private EmployeeDAO employeeDAO;

public Employee update(EmployeeDto employeeDto) throws EmployeeException {

// retrieve the object as currently known in the DB
Employee employee = employeeDAO.getById(employeeDto.getId());
Employee superior = employee.getSuperior();

// compare the salary update
if(employeeDto.getSalary() > superior.getSalary()){
int difference = employeeDto.getSalary() -employee.getSalary();

// increase the superior’s salary and update
superior.setSalary(superior.getSalary() + difference);
}

if(!employeeDto.getLastName().equals(employee.getLastName()) &&
lastNameIsUsedByOtherEmployees(employeeDto.getLastName()){
throw new EmployeeException(“Last name is already used by another employee”);
}

// update the employee
return employeeDAO.merge(employeeDto);
}

private Boolean lastNameIsUsedByOtherEmployees(String lastName){
List employees = employeeDAO.getEmployeesByLastName(lastName);

if(employees.size() > 0){
return true;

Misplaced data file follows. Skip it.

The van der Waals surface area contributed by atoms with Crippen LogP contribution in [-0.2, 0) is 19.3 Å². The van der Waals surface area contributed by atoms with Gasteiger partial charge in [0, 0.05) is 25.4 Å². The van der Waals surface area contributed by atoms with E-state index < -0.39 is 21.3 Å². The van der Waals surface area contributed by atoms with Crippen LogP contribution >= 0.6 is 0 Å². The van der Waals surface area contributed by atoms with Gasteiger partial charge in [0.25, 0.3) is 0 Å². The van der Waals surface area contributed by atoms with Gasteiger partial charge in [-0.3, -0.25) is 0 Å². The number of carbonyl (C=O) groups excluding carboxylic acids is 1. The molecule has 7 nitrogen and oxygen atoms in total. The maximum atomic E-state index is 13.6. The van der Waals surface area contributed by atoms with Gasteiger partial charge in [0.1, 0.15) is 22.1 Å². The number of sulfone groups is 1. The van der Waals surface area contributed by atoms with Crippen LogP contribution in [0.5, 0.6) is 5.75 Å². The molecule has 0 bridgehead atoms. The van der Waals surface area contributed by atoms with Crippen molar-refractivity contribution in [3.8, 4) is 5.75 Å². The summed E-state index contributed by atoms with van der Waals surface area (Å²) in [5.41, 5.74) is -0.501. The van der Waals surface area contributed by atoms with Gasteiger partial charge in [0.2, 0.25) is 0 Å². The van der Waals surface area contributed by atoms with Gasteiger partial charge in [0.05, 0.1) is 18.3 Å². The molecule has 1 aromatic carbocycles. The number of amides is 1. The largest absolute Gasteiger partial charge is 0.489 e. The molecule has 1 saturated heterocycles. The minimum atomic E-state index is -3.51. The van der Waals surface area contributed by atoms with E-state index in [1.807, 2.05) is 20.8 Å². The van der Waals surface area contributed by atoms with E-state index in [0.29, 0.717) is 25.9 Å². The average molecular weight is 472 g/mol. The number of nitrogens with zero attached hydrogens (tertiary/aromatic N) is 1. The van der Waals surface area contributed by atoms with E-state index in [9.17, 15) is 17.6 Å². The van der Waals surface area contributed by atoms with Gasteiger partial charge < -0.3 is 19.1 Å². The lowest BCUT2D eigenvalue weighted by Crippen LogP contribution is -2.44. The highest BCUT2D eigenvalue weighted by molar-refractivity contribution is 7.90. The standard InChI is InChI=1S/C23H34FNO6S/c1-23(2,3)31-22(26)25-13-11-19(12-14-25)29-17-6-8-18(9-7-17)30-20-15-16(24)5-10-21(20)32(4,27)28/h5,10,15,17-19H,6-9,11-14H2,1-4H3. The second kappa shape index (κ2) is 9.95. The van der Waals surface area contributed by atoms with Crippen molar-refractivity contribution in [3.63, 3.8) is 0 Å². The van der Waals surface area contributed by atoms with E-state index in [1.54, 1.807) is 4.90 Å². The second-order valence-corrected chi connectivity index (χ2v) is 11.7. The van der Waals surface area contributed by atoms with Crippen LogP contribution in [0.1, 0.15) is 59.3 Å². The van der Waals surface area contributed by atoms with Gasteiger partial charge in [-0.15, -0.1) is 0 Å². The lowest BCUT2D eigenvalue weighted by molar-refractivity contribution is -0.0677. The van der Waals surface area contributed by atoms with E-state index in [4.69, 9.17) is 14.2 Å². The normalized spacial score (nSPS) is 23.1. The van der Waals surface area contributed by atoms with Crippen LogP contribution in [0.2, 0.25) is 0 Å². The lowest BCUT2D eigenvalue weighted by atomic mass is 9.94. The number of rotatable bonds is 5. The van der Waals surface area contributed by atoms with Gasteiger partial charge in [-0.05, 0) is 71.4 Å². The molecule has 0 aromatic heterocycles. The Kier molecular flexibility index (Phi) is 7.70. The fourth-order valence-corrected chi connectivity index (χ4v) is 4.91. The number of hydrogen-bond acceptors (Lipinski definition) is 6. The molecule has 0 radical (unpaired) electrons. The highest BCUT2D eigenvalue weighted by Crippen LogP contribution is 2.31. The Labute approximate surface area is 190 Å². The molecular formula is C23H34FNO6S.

}

return false;
}
}

The whole method results in one transaction. Data is read from the database and at the end of the method the employee is updated. Propose the new salary of the employee is higher than his superior and also the person’s name is changed. While the persistent superior object is changed, employees are fetched from the database via the employee’s last name validation. That moment the object state is synchronized with the database and the superior is updated directly before the employee might have been updated. This is caused by the auto flush mode the transaction is running on.

The transaction is flushed whenever changes to a persistent object are made. As soon as a new read is done, Hibernate updates the object state of the employee object. We didn’t aim to flush (commit) at this point of our transaction. We still have to do validation and maybe an exception will to be thrown.

Another solution is to split manager methods into read-only and not read-only transactions. Validation of objects is done with read-only methods and the real database changes are done in another method.

This could look like this:

public class EmployeeManager{